Making Decisions on Corporate Campaign Expenditures
Thomas J. Spulak
The Nation has just witnessed one of the most expensive election campaigns - with over $6 billion spent by candidates, political parties and committees. Whether all of that money made a difference remains to be seen. More »
What’s in Store in Congress on Campaign Finance Reform?
Lauren M. Donoghue
As mentioned in the previous article, having just gone through the most expensive election in U.S. history, $6 billion spent, what action can we expect Congress to take on this issue in the coming session? According to an Associated Press poll released in 2012, 83 percent of Americans believe that there should be at least some limits on the political expenditures corporations and unions can make. More »
DC Circuit Reversed Van Hollen. Players Changed Tactics to Avoid Disclosure. Did It Matter in 2012?
Claudia A. Hrvatin
On September 18, 2012, in Van Hollen v. Federal Election Commission,1 the U.S. Court of Appeals for the District of Columbia Circuit reversed a March 30th ruling of the United States District Court for the District of Columbia that required organizations making electioneering communications to disclose their donors. More »
Capitol Hill Recruiting - ‘Tis the Season!
The 2012 elections are now over, the holidays have come and gone, Congress and the White House have negotiated on the fiscal cliff (for the time being). Amidst all this, some Members and staff are more focused on negotiating their own future and finding employment in 2013. More »
Grassroots Lobbying Laws - A Growing Trend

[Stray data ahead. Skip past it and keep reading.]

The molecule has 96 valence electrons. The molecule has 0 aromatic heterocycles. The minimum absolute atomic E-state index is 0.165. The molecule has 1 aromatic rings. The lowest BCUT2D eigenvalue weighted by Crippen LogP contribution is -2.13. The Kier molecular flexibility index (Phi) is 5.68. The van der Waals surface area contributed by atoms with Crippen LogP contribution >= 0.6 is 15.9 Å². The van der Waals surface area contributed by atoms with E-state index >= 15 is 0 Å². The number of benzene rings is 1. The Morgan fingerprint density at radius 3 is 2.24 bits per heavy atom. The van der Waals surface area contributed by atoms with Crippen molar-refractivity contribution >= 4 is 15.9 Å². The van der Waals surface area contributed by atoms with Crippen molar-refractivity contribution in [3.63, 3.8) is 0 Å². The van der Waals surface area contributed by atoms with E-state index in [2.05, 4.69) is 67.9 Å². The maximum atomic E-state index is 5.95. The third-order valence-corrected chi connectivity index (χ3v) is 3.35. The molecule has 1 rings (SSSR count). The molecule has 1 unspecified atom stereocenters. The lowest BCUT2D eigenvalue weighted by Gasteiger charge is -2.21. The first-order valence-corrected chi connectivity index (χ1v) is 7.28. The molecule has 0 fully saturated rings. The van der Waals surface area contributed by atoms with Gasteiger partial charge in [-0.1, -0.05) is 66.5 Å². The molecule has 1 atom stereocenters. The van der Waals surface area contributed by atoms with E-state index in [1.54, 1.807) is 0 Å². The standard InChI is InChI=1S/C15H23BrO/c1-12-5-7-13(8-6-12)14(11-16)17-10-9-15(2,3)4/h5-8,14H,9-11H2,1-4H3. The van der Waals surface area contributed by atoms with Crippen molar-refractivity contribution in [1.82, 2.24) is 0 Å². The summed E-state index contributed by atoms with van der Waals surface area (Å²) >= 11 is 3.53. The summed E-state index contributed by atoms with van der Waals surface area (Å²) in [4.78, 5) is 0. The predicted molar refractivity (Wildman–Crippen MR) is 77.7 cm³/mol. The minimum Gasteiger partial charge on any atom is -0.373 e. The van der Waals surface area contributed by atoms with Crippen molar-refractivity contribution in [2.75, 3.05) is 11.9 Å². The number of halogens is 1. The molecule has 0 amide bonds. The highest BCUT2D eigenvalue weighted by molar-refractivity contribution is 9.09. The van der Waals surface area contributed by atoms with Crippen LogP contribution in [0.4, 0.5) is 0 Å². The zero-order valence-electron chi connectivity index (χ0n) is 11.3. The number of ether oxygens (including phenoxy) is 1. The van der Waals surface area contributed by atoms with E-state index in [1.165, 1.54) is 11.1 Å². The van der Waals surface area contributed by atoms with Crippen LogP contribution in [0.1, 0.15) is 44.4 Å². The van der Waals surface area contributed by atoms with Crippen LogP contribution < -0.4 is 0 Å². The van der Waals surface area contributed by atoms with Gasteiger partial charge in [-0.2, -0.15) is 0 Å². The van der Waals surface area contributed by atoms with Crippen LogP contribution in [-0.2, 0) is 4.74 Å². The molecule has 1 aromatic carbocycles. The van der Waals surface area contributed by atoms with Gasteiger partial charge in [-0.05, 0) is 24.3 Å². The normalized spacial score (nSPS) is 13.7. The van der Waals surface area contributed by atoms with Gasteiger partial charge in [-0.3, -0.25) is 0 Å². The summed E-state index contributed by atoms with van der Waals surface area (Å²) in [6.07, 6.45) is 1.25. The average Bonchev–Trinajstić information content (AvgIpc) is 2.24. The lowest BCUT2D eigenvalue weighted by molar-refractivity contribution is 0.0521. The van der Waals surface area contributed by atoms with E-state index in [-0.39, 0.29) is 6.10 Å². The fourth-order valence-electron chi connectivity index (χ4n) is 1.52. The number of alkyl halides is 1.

Nikki Reeves, Terrence Burek
People do not often associate the terms “lobbying” and “lobbyist” with actions such as posting a flyer, circulating a petition, or taking out a newspaper advertisement. In as many as thirty-six states1, however, these types of activities (often referred to as “grassroots lobbying” or indirect lobbying) could potentially subject an individual or a business to lobbying registration and reporting requirements. More »
Goldman Sachs Pays First-Of-Its-Kind Settlement to Close Pay to Play Action with the SEC
On September 27, 2012, Goldman Sachs agreed to pay $12 million to settle claims with the Securities and Exchange Commission (“SEC”) alleging that one of its employees engaged in a pay-to-play scheme. More »
Breakdown of New FCPA Guidance
On November 14, the Criminal Division of the U.S. Department of Justice (“DOJ”) and the Enforcement Division of the U.S. Securities and Exchange Commission (“SEC”) released their much-anticipated Foreign Corrupt Practices Act (“FCPA”) guidance, entitled, “A Resource Guide to the U.S. Foreign Corrupt Practices Act” (“the Guide”). More »
New Cycle; New Contribution Limits?
Claudia A. Hrvatin
On December 17, the Federal Election Commission ("FEC") posted a new "Timely Tip" reminding PAC treasurers that certain limits on contributions, such as those for individuals to candidates, are adjusted every odd-numbered year in accordance with the consumer price index ("CPI"). More »